Driving cautiously into the countryside I started to relax and look around. The sun was breaking through fitful cloud and I caught a glimpse of some water in the distance. As I crested a hill and saw fields daubed with morning sunlight, I took a deeper breath and loosened my grip on the steering wheel fractionally. That’s when the motor died again. Thinking quickly (or at least, thinking a tiny bit) I pushed the gear selector into neutral, turned off the key, and coasted downhill. It was a hill of sufficient length that, unhurried by any vehicles behind, I had a couple of minutes to contemplate the options as we took the long decline in serene silence. Just as we hit the lowest point and the road began to rise again, I muttered a quick prayer to the gods of internal combustion engines, turned the ignition key and voila! the engine started. But that brief meditative coast had been enough time for a decision to be made; back to Poole I’d drive, surely no more than five or six miles away at most, find a garage where I could leave the car and make contact with Jo. A plan.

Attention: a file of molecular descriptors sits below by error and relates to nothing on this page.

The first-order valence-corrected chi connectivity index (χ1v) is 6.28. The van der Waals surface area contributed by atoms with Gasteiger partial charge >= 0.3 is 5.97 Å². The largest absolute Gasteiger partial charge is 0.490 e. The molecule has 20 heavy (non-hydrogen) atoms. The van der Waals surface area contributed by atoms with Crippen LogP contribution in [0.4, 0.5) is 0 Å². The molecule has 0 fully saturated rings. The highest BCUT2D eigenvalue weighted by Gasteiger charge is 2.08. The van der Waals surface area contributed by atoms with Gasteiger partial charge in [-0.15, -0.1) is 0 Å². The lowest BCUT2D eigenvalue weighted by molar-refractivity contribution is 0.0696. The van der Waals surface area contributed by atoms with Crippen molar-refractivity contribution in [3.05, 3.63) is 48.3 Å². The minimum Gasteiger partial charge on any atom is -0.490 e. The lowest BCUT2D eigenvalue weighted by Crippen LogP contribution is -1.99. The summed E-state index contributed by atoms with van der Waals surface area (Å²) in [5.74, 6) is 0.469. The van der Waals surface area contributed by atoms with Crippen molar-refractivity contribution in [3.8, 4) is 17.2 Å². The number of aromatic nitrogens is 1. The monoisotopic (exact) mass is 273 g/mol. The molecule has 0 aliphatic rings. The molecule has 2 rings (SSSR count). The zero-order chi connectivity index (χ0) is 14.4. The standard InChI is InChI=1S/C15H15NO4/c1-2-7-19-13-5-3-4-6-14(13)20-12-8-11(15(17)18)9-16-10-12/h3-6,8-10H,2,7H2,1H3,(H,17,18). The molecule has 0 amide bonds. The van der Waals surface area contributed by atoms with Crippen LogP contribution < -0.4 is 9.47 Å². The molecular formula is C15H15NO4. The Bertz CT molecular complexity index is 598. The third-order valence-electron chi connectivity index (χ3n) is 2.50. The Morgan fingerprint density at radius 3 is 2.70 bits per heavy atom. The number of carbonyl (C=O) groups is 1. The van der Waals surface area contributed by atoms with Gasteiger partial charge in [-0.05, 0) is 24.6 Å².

Suffused with renewed determination I drove towards one of those enormous British roundabouts where the central grassed area is the size of a football field, indicating my intention to turn left. The car indicated its disagreement by dying for a third time. Rolling to the road edge, just off the carriageway, I felt my resources drain away into a slushy pool of misery and sat for quite some minutes without thinking at all.
In these days of ubiquitous communication devices and constant connectivity it’s easy to forget how isolated you can feel stranded in the middle of nowhere with a bung motor and no idea what to do. I can remind you: pretty fucking miserable.